My favorite workshop of the day was with Rush Hambleton- "Meet the Microbit". It was fun to experiment with this relatively inexpensive, easy to use pocket size computer that lets you get creative with digital technology. I had played around with these a little bit, but working in small groups I learned a lot more than I had previously tried by myself. With the new version of Scratch coming out in August children will be able to program physical devices (like micro:bit).
Catch Up Time
Finally, the wonderful set of tools is free for both teachers and students- and is now COPPA compliant so kids under 13 can use it with supervision. A couple of our 4th grade classes have used this on some of the global projects they have done in the past and now we can give them accounts that they can use for so many projects! Richard Byrne has a nice roundup of the features on his blog.
Images for student work
We have a tab on our HES Symbaloo with a lot of these links, but Tony Vincent recently put up a nice post with some that we don't currently have listed. Check them outhere.
Checkboxes in Google Sheets
One of the things I really like about Google Keep is the quick and easy way to create checkboxes. Now, for all the spreadsheet fans- you can create checkboxes in Google Sheets. Alice Keeler writes about it here and shows you how- step by step.
Two great updates from FlipGrid to share. First- and this is happening soon- Wednesday, May 9th - World Record Wednesday.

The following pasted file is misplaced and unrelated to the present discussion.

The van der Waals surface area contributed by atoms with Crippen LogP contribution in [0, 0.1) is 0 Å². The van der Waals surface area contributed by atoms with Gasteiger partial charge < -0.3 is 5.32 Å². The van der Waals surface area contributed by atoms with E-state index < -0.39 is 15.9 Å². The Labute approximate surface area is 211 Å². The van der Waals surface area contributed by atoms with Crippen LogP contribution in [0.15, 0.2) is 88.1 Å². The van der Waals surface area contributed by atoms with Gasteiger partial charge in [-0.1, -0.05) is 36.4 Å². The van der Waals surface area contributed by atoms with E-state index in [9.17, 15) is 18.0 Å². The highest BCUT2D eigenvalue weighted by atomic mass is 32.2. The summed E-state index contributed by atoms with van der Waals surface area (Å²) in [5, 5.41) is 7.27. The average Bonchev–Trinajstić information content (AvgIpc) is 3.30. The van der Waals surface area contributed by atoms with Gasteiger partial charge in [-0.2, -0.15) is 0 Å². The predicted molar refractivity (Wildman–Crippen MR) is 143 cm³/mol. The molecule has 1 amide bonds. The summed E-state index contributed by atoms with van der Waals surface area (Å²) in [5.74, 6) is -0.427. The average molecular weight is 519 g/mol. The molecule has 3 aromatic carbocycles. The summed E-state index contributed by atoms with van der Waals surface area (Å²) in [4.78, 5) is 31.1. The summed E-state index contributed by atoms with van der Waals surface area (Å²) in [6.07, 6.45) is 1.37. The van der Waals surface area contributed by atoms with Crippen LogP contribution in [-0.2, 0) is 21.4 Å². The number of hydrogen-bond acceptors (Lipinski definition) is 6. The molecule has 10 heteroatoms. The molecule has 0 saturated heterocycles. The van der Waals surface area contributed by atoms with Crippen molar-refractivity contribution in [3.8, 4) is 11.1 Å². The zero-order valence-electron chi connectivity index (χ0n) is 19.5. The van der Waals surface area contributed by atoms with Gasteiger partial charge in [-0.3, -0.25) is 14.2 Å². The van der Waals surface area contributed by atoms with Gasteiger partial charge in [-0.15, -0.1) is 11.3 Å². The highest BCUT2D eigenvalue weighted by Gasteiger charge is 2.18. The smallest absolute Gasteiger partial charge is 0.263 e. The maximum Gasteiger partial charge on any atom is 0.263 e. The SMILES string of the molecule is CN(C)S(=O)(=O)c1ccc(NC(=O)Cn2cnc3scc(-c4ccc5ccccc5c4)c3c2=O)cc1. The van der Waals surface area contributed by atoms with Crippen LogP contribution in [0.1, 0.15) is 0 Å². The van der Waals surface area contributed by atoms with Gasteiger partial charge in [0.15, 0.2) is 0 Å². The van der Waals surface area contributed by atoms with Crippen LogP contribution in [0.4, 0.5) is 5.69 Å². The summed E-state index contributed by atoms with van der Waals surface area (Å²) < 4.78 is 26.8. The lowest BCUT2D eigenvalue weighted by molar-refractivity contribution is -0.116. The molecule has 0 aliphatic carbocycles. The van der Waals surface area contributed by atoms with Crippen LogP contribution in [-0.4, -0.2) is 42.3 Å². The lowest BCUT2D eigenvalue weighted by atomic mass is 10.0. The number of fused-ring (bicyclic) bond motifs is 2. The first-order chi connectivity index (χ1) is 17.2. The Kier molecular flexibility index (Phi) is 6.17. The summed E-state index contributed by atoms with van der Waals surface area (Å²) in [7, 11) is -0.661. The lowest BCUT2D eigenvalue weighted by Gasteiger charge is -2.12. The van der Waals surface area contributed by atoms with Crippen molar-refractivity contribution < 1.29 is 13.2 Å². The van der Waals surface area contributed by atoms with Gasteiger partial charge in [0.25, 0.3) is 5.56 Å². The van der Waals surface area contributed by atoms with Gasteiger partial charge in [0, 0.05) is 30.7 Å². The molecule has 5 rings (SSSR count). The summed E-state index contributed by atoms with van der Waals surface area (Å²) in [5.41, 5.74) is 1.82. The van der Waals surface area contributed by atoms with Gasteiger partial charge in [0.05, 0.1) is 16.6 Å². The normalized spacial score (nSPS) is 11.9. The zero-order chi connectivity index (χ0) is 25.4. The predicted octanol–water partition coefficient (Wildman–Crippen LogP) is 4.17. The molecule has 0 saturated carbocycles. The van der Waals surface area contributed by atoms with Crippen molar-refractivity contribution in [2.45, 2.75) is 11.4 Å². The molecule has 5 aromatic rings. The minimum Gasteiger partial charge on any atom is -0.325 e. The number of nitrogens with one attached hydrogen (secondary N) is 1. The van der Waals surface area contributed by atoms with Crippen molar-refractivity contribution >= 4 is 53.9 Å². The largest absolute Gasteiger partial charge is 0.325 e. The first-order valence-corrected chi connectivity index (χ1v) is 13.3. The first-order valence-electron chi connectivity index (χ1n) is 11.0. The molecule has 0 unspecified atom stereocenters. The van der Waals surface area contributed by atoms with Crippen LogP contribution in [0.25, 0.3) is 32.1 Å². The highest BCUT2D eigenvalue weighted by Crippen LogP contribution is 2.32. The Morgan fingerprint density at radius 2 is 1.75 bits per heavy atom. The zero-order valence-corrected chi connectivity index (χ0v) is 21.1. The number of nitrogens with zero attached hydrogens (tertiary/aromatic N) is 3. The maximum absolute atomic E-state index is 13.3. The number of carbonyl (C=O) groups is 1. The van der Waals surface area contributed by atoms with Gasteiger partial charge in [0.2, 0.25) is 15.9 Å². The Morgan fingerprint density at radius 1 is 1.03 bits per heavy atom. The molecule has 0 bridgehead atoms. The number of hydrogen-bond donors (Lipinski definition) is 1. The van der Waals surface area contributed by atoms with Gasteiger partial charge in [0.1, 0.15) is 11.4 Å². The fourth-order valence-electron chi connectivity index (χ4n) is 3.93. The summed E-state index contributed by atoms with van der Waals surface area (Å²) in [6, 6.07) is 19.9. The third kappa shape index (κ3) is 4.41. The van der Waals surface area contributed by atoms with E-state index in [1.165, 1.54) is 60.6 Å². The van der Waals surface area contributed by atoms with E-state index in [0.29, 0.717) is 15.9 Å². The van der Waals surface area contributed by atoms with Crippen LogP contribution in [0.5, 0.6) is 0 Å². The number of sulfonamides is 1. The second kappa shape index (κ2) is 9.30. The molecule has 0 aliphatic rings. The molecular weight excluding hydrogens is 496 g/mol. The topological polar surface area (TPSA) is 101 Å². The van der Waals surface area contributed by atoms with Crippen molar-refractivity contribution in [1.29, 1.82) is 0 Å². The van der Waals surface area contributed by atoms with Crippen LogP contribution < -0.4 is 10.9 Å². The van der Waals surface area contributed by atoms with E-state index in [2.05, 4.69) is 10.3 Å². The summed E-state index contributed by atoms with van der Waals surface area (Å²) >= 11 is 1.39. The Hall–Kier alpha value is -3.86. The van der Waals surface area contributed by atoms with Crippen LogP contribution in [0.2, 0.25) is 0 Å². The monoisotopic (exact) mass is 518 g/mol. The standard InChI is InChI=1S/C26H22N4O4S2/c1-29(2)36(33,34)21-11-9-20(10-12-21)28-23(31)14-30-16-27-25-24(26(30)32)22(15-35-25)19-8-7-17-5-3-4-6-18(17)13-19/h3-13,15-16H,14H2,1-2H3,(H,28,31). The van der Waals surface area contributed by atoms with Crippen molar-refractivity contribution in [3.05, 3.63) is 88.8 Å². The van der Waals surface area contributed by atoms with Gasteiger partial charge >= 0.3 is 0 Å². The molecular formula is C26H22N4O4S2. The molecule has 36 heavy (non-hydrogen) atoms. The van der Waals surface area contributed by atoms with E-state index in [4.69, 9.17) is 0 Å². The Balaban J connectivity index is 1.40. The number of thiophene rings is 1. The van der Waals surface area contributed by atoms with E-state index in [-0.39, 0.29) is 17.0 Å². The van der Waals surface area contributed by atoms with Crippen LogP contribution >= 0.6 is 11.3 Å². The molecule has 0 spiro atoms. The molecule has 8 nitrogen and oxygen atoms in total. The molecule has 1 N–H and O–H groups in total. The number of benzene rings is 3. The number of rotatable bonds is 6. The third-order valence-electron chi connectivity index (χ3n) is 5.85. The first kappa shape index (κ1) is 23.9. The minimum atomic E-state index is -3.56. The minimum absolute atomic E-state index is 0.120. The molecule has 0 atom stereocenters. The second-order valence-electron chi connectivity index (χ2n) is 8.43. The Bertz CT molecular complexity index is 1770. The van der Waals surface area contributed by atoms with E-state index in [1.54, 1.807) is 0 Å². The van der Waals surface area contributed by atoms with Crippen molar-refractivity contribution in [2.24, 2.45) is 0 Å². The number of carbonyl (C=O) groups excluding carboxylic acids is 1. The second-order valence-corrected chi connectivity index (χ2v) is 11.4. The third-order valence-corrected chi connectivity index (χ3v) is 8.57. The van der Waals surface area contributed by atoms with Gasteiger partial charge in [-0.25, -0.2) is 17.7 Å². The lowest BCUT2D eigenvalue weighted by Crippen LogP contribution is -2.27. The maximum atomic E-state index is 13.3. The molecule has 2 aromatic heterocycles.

Quote from the blog:
"It starts with you. It starts with us!
On May 9, 2018, you can be part of history! Our Global Classroom will aim for the student voice record books and attempt a World Record on Flipgrid. 24 Hours, all nations, all learners, across the globe, sharing the same message. We are calling on students, educators, digital citizens and global ambassadors to join together using your phone, tablet, or computer to record a message uniting The World"
One more from FlipGrid... AppSmashBash. Want to do more with FlipGrid? Looking for ideas? Check out the webinar #App SmashBash.
O.K... it's impossible.
No one keeps up with all the changes, however we can try to stay on top of the changes that affect what we do and how we do it. One of the nice changes I saw recently was a training push by Texthelp... the good folks who created Read & Write for Google Chrome, They have created a training portal on their site to help you walk through how to get the most out of Read & Write for you and your students. This fundamentals course covers use of R & W in Google Docs, in the web toolbar and in PDFs and ePubs. They have also updated their quick reference guide- downloadable here.
Explore - New functionality across Google Docs, Sheets and Slides
This just came out last week. You can read more about it here. Essentially the goal is to make you work more productively. However, there is already a hue and cry in the edtech edu sector because the research tool in Google Docs has "disappeared". The explore button does some of what the Research Tool did, but you cannot search easily for dictionary meanings or quotes. The ability to search for images by license is missing. However it does return images which seem to be copyright-free, but it also sticks the attribution right under the image instead of in the footnote. It looks like you will need to use Easybib or Noodle Tools, etc. to build the bibliography as that is also missing from the explore button. So, either they will respond the numerous complaints they are getting online, or we can get used to a different, "improved" version.